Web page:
"In some embodiments (B) of the display screen (A), the second region of the intermediate layer is a layer of glass; and the one or more first regions are one or more air gaps created by a plurality of stand-off elements separating the layer of glass from the light-emitting layer.

"In some embodiments (C) of the display screen (A), the second region of the intermediate layer is a layer of PET; and the one or more first regions are one or more air gaps created by a plurality of stand-off elements separating the layer of PET from the light-emitting layer.

"In some embodiments (D) of any one of the display screens (A-C), the plurality of stand-off elements are a plurality of supporting ridges; and the plurality of supporting ridges create a plurality of air gaps in a low-index layer separating the second region from the light-emitting layer.

"In some embodiments (E) of any one of the display screens (A-D), the light-emitting layer comprises a plurality of colored fluorescent stripes, and the plurality of stand-off elements are stripe dividers each separating an adjacent pair of colored fluorescent stripes in the light-emitting layer.

"In some embodiments (F) of any one of the display screens (A-C), the plurality of stand-off elements are a plurality of supporting pillars; and the plurality of supporting pillars create an air gap separating the second region from the light-emitting layer.

"In some embodiments (G) of any one of the display screens (A-F), the plurality of stand-off elements each extend through the intermediate layer and at least part of the light-emitting layer.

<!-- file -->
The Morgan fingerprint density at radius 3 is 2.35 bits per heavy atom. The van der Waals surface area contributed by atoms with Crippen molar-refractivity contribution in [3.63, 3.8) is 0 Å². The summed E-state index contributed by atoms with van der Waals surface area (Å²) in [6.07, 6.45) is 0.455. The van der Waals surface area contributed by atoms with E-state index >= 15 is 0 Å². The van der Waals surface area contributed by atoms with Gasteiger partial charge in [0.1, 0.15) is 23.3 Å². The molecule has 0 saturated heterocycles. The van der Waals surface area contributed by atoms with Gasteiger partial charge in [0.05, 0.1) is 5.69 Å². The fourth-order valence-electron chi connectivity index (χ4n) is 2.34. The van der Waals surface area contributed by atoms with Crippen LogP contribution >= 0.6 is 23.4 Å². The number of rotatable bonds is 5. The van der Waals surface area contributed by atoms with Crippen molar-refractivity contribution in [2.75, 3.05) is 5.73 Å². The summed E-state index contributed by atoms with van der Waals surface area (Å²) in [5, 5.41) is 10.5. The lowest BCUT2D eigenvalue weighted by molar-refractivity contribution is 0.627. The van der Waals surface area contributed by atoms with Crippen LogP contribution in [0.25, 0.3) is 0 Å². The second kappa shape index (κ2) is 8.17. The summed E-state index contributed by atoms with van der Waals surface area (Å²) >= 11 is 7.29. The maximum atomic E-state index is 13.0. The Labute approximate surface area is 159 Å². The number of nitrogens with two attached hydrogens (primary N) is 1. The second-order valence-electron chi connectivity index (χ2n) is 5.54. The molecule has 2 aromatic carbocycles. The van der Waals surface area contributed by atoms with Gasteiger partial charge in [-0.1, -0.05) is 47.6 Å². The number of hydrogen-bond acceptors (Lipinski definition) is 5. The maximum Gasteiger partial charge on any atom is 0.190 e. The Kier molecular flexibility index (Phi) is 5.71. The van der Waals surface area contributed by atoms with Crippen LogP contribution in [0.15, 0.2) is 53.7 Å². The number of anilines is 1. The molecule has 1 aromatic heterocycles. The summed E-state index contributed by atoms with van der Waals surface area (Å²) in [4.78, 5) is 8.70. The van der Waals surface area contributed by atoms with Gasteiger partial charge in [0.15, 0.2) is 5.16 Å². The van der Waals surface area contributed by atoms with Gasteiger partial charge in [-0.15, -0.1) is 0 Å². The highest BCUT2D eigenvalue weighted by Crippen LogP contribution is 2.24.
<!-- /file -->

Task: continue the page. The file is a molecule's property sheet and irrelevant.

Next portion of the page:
"In some embodiments (H) of any one of the display screens (A-F), the plurality of stand-off elements each extend between the light-emitting layer and the excitation filter layer.

"In some embodiments (I) of the display screen (A), the intermediate layer comprises a unitary structure having the bridging refractive index, the unitary structure having a flat first surface in contact with the excitation filter layer, and a ridged second surface in contact with the light-emitting layer, wherein one or more recessed areas on the ridged second surface of the unitary structure form the one or more first regions in the intermediate layer.

"In some embodiments (J) of any one of the display screens (A-I), the excitation filter layer is a coextruded multi-layer film stack configured to create a transmission resonance for the excitation light in the second wavelength range.

"In some embodiments (K) of any one of the display screens (A-J), the excitation filter layer is configured to create a transmission resonance for ultra-violet light of 405-415 nm wavelength.

"In some embodiments (L) of any one of the display screens (A-K), the second region in the intermediate layer reduces intensity variations in the excitation light transmitted through the excitation filter layer to the light-emitting layer that have resulted from manufacturing variability in the excitation filter layer.

"In some embodiments (M) of any one of the display screens (A-L), the excitation light is ultra-violet light of 405-415 nm wavelength.

"In some embodiments (N) of any one of the display screens (A-M), the first refractive index is approximately 1.0, the second refractive index is approximately 1.67, and the bridging refractive index is approximately 1.43.

"In some embodiments (0) of any one of the display screens (A-N), the second region in the intermediate layer has a thickness of approximately 5 microns and the bridging refractive index is approximately 1.4-1.5.